When rationalizing their lofty price tags, one of the most common reasons pharma companies cite is that a high price is needed to make good on the money invested in research and development. According to a study, the amount of money spent on research and development (R&D) for new pharmaceutical drugs doesn’t correlate with high prices for the medications.
In a study, researchers looked at the 60 drugs approved by the US Food and Drug Administration (FDA) between 2009 and 2018, for which there was publicly available information about both R&D spending and pricing.
In 2020, they published another paper in JAMA that dug into how much it actually costs to bring a new medicine to market, something experts have been trying to work out for decades.
After accounting for the costs of all research—about $80 billion a year—drug companies had $40 billion more from the top 20 drugs alone, all of which went straight to profits, not research. More excess profit comes from the following 100 or 200 brand-name drugs.
An example is the hepatitis C drug Sovaldi, which was put on the market in 2013 for a steep $84,000 per 12-week course. In 2015, an 18-month-long US government investigation that reviewed some 20,000 pages of internal company documents revealed that Gilead, the company that owned the drug, had set the high price as a way “to ensure its drugs had the greatest share of the market, for the highest price, for the longest period”—in essence, that it was prioritizing profit. In response, Gilead said it “stand[s] behind the pricing of our therapies because of the benefit they bring to patients and the significant value they represent to payers, providers, and our entire healthcare system by reducing the long-term costs associated with managing chronic [hepatitis C virus].”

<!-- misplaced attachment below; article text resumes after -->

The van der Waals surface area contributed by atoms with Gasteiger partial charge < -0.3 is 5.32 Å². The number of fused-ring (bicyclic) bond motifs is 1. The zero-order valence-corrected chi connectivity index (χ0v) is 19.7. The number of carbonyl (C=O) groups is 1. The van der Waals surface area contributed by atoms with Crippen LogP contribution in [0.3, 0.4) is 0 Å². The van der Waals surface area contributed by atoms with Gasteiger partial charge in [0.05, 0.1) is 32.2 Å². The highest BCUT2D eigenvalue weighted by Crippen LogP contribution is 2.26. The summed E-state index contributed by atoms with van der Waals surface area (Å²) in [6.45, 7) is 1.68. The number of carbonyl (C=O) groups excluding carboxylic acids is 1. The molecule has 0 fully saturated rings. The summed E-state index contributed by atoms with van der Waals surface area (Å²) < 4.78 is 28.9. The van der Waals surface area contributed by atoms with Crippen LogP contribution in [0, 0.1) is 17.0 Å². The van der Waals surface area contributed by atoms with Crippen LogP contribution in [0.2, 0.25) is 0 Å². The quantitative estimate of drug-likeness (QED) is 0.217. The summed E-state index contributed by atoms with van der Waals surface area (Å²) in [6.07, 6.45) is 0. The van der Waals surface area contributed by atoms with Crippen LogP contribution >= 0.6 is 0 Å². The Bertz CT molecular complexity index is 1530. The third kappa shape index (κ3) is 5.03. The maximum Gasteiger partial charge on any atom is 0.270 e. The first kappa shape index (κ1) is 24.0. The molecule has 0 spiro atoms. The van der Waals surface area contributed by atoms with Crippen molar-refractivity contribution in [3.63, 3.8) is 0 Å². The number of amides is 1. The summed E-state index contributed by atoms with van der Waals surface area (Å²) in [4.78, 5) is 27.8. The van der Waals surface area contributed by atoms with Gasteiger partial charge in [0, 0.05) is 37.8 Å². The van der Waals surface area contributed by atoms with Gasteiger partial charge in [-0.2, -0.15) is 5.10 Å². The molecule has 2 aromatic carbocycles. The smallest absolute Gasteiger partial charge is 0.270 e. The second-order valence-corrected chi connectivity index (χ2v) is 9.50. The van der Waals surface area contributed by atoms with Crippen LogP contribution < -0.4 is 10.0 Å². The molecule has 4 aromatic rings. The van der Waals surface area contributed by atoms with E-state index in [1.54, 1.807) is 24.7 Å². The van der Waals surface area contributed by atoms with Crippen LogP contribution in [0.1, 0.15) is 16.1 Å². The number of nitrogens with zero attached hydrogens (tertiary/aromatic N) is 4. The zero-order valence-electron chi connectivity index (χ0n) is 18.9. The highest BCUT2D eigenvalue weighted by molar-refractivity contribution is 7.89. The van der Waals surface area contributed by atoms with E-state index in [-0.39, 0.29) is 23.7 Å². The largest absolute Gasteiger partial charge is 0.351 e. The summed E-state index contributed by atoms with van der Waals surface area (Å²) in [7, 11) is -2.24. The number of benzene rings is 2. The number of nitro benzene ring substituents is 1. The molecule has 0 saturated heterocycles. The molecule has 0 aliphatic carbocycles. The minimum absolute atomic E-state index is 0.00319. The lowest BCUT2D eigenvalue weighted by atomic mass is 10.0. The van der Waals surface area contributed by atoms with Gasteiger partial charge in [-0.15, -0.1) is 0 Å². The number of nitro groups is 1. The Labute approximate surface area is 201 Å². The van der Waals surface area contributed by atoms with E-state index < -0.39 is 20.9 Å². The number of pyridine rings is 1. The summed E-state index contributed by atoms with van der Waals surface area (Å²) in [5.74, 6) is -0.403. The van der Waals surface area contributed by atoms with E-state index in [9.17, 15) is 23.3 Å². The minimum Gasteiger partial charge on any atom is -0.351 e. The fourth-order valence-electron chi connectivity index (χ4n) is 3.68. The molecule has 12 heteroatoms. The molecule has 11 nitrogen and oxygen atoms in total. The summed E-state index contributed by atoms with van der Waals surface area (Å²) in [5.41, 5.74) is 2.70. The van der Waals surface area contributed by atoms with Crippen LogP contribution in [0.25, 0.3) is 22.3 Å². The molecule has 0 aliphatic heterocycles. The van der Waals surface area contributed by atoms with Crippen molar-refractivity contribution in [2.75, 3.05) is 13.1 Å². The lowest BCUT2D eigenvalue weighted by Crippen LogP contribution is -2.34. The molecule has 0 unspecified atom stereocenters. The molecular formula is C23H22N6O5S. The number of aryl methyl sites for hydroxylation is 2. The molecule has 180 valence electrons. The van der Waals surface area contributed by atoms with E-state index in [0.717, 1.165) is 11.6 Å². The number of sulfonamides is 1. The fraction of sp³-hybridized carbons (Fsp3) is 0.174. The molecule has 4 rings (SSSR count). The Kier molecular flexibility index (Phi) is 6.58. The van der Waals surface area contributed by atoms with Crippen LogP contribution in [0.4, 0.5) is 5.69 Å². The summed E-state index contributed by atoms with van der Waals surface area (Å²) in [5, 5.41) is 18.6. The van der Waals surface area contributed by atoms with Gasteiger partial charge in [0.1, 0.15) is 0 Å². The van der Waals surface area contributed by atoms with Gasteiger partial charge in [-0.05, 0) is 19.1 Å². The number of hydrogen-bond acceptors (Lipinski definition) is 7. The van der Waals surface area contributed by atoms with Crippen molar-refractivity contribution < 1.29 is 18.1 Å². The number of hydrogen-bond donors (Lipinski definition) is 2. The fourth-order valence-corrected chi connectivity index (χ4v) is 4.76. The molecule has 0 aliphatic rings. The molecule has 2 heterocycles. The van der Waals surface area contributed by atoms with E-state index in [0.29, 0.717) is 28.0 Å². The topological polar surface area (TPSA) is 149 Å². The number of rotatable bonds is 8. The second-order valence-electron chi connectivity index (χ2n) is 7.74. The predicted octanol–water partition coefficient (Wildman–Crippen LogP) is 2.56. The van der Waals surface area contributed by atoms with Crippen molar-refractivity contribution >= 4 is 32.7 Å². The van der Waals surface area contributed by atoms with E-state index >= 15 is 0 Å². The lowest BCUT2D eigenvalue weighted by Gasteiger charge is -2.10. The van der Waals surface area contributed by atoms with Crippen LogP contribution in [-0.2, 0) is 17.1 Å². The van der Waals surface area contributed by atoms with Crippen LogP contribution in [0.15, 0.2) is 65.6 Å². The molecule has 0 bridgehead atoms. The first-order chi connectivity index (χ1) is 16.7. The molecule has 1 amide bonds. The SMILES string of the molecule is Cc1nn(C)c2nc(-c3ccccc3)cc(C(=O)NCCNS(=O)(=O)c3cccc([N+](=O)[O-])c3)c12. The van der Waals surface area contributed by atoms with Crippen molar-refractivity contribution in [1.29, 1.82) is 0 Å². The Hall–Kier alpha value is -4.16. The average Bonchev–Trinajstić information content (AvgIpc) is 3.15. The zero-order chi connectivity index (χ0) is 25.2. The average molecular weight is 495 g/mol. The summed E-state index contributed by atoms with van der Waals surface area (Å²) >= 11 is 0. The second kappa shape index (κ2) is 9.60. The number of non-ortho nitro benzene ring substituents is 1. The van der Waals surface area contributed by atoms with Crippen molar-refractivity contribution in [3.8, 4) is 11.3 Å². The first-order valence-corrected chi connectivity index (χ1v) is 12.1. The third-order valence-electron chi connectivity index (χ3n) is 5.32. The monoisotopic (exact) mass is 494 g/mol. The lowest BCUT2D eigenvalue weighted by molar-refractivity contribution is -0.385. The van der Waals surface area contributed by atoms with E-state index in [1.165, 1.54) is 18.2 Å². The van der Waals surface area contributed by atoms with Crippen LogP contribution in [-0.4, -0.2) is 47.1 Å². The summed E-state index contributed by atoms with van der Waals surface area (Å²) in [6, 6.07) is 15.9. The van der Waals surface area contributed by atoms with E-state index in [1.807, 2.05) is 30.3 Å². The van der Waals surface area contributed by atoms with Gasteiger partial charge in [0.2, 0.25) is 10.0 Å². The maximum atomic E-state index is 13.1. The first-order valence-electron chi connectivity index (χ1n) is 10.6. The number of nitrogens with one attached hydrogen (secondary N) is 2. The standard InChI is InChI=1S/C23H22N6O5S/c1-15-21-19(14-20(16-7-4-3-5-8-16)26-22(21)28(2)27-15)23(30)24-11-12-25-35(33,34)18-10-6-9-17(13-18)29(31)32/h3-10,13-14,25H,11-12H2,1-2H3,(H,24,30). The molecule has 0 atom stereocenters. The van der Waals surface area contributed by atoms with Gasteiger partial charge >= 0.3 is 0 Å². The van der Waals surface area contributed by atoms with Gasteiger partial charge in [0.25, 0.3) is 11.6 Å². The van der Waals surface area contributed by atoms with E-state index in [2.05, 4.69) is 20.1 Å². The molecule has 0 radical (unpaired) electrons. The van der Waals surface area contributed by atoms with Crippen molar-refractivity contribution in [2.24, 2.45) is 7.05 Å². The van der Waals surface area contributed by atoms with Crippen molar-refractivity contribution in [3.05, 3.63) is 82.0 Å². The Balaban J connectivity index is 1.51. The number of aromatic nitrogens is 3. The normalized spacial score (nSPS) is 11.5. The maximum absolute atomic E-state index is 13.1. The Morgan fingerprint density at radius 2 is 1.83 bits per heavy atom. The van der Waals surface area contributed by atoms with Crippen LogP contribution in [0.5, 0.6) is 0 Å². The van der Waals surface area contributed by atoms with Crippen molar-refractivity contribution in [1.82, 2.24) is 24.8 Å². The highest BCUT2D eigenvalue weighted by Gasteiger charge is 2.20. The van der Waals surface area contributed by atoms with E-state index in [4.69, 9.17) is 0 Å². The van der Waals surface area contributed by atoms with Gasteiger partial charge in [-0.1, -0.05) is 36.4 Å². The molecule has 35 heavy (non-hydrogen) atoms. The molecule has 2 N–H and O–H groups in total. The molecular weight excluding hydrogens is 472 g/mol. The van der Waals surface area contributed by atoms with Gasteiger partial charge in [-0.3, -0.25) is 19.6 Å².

In November 2017, a study published in JAMA Internal Medicine examined the costs of developing ten cancer drugs approved by the FDA from 2006 to 2015 and provided a solid contrast to the Tufts study from a year before. Its authors, Memorial Sloan Kettering and the Oregon Health and Science University used annual financial disclosures from the Securities and Exchange Commission for companies that had only one cancer drug approved but had, on average, three or four other drugs in development. They found that companies took an average of 7.3 years to win FDA approval, at a median cost of $648 million. Only two drugs had research costs of over $1 billion. Adding in the cost of capital at 7 percent increased the median research and development cost to $757 million—less than a third of the Tufts estimate.
In the United Kingdom, for example, the National Institute for Health and Care Excellence (NICE) lands on the value of a new medicine by working out how much it costs to give a patient an extra year of “quality life” compared to the current treatments on offer. … Countries like France and Germany negotiate with pharmaceutical companies to land on a price determined by the clinical benefits a drug provides compared to others on the market.
As for holding pharma companies to account, it shouldn’t fall to academics to do this, says Tahir Amin, founder and executive director of the Initiative for Medicines, Access & Knowledge (I-MAK), a nonprofit that addresses inequities in how medicines are developed and distributed.
This paper could be a game changer, but it’s just another weapon in the arsenal of those with power to refute excuses made by pharmaceutical companies.